The museum itself was founded in 2012 with permanent exhibitions exploring Alphabet City’s radical history, the Occupy Wall Street movement, and sustainable activism. Recent exhibitions have included “Stop the Invasion,” focusing on art protesting the Russian invasion of Ukraine, a history of squatting movements, and a look into the East Village’s 39 remaining community gardens that have been particularly influential for lower-income communities. The museum also leads Lower East Side radical history tours on weekends and has hosted open vault nights and an annual film festival on occupations.
15. St. Brigid Roman Catholic Church was built by survivors of the Irish Potato Famine
St. Brigid Roman Catholic Church, located at 123 Avenue B, has had quite a storied past. The parish was organized in 1847, and construction on the church began in 1848. It was built by recent immigrants who fled the Irish Potato Famine. Irish-American architect Patrick Keely, who immigrated in 1842, led the construction of the church, which originally was a haven for recent Irishmen who came to the U.S. with almost nothing. Reverend Thomas Mooney, the church’s second pastor, was a chaplain of the 69th New York Infantry Regiment, nicknamed the “Fighting Sixty-Ninth.” Poet Joyce Kilmer wrote about the unit in “When the 69th Comes Back,” which focuses on the regiment’s Irish history. Mooney’s dedication to the regiment was so great that he baptized a cannon, which may have led to his recall.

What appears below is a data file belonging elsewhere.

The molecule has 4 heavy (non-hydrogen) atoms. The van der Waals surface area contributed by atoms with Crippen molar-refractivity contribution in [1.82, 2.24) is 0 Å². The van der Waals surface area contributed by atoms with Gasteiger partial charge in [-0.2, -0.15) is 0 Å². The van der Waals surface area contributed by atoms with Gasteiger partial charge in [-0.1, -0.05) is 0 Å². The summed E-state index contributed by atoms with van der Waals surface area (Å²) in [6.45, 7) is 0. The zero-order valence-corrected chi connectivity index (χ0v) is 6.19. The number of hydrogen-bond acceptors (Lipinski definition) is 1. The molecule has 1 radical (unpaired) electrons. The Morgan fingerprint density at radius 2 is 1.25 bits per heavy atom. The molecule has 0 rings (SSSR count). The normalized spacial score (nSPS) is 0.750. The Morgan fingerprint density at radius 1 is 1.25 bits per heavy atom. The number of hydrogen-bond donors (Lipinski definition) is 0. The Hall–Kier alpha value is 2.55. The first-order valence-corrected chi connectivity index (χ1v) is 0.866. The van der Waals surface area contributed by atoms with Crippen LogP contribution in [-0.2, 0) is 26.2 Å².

Mooney’s community activism continued with the 1863 draft riots, during which he organized members of the community to oppose federal troops. His support of the Irish regiment lasted until his death, which was around when the church’s demographics began to diversify. As different ethnic communities joined the church, its activism did not stop; during the 1970s and 1980s, the church helped keep the local community safe and fed, providing a space for community members to mobilize during the 1988 Tompkins Square Park Riot. The church’s pastor was arrested for crossing the police line to deliver food to protestors during a series of 1989 riots.
16. Landmarked buildings including the Christodora House provided housing and food for low-income residents